DETROIT -- (TheStreet) -- Auto sales continued to be a bright spot in the economy in October, even though Hurricane Sandy likely diminished sales in the Northeast in the last few days of the month.
Edmunds.com, LMC Automotive and TrueCar.com were all forecasting October light-vehicle sales around 1.1 million units, up between 11% and 12% from the same month a year earlier. TrueCar said the seasonally adjusted annual light-vehicle sales rate is expected to total 14.8 million, the best October rate since 2007, when the rate was 16.1 million vehicles. The SAAR dipped slightly from its 14.9 million rate in September, TrueCar said.
"It is becoming clear that the U.S. automotive market is finally approaching a stage of a more natural level of demand, which has been accelerated by increasing consumer confidence and a need to replace aging vehicles," said LMC analyst Jeff Schuster, in a prepared statement. "This stability at a higher level is taking the edge off the risk factors for the remainder of 2012 and into 2013, as the U.S. economy wrestles with the European crisis."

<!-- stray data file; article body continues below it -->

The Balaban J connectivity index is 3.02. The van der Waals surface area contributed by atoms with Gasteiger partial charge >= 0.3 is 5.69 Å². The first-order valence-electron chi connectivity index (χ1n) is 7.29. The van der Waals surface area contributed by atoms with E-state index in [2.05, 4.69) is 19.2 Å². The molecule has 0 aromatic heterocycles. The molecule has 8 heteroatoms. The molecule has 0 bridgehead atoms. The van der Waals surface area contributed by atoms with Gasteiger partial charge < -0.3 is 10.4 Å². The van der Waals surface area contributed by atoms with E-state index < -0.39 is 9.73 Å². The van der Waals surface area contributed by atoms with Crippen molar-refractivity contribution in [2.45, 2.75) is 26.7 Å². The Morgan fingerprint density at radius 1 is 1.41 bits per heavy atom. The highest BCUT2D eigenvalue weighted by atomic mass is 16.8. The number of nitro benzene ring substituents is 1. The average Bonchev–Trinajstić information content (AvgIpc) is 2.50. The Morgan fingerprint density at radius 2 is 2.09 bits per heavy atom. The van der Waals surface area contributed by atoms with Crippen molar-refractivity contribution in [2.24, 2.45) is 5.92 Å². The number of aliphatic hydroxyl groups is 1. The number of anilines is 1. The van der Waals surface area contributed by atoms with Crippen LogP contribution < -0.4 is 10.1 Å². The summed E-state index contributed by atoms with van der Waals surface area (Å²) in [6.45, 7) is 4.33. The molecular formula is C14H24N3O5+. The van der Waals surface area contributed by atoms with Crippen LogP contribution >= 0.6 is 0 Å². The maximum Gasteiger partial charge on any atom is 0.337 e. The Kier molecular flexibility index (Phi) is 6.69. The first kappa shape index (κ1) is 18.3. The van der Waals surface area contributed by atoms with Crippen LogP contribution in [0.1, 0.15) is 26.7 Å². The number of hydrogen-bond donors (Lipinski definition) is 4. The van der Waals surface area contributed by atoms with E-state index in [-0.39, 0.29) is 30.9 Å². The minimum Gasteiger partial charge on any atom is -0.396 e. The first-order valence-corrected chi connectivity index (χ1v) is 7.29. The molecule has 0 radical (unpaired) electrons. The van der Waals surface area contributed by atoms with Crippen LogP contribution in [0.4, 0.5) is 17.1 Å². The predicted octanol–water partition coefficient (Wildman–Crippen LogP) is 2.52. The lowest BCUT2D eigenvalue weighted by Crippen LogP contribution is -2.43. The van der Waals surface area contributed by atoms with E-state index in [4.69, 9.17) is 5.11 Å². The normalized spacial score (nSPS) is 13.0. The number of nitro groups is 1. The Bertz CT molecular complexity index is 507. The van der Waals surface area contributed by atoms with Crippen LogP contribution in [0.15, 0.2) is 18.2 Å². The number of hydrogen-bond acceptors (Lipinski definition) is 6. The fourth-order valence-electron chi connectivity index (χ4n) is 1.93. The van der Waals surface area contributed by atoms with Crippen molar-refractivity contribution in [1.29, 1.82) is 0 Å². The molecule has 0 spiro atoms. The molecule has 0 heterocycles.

Added TrueCar analyst Jesse Toprak: "New car sales are on automatic pilot."October was a robust start to Q4 sales with most manufacturers posting double digit gains while continuing to lower incentives spending," Toprak said, in a prepared statement. TrueCar said industry average incentive fell 2.9% from September and 5.6% from the same month a year earlier. Edmunds.com also projected an October SAAR of 14.8 million. But Edmunds said Hurricane Sandy likely is impacting auto sales in the Northeast, which accounts for about 20% of all U.S. auto sales. "The storm likely will have an impact on October sales, especially since it comes at the end of the month, but those sales won't disappear altogether," said Edmunds analyst Jessica Caldwell, in a prepared statement. "If anything, it'll make November an interesting month to watch, not just for the deferred sales, but also because hurricane-damaged vehicles could unexpectedly force several buyers back into the market." Jefferies analyst Peter Nesvold estimates that roughly 100,000 sales could be lost this month due to Hurricane. "These should return in November," he said. What brands could be affected by the hurricane? Luxury brands are popular in New York, Philadelphia and Washington, Edmunds said. The three markets accounted for 25% of Acura sales, 24% of Mercedes-Benz sales, and 23% of BMW, Inifinti and Volvo sales. Honda (HMC) is the most popular brand in New York, with 14% of the market's new car registrations this year; Ford (F) is most popular in Philadelphia, also with 14% of new car registrations, and Toyota (TM) is most popular in Washington with 16% of new car registrations.
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